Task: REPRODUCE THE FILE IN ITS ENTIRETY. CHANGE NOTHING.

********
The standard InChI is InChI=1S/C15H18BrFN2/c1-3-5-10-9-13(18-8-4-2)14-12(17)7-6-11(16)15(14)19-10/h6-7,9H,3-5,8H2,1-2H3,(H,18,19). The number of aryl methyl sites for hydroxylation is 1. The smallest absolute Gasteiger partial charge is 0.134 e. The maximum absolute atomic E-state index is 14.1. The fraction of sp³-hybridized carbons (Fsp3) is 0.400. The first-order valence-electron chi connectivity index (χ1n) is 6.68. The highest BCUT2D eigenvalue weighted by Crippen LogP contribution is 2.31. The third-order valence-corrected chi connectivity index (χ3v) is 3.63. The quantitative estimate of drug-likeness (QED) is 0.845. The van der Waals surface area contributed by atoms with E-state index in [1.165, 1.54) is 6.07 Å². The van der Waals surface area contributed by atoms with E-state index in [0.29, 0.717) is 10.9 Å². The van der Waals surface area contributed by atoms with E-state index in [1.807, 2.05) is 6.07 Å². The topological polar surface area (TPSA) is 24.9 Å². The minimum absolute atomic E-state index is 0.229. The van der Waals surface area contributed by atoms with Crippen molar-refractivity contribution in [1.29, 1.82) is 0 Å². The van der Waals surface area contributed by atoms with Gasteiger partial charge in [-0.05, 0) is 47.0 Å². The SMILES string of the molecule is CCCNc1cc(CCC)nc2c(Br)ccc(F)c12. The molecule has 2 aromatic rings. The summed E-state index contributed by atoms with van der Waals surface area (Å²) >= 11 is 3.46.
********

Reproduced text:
The standard InChI is InChI=1S/C15H18BrFN2/c1-3-5-10-9-13(18-8-4-2)14-12(17)7-6-11(16)15(14)19-10/h6-7,9H,3-5,8H2,1-2H3,(H,18,19). The number of aryl methyl sites for hydroxylation is 1. The smallest absolute Gasteiger partial charge is 0.134 e. The maximum absolute atomic E-state index is 14.1. The fraction of sp³-hybridized carbons (Fsp3) is 0.400. The first-order valence-electron chi connectivity index (χ1n) is 6.68. The highest BCUT2D eigenvalue weighted by Crippen LogP contribution is 2.31. The third-order valence-corrected chi connectivity index (χ3v) is 3.63. The quantitative estimate of drug-likeness (QED) is 0.845. The van der Waals surface area contributed by atoms with E-state index in [1.165, 1.54) is 6.07 Å². The van der Waals surface area contributed by atoms with E-state index in [0.29, 0.717) is 10.9 Å². The van der Waals surface area contributed by atoms with E-state index in [1.807, 2.05) is 6.07 Å². The topological polar surface area (TPSA) is 24.9 Å². The minimum absolute atomic E-state index is 0.229. The van der Waals surface area contributed by atoms with Crippen molar-refractivity contribution in [1.29, 1.82) is 0 Å². The van der Waals surface area contributed by atoms with Gasteiger partial charge in [-0.05, 0) is 47.0 Å². The SMILES string of the molecule is CCCNc1cc(CCC)nc2c(Br)ccc(F)c12. The molecule has 2 aromatic rings. The summed E-state index contributed by atoms with van der Waals surface area (Å²) >= 11 is 3.46.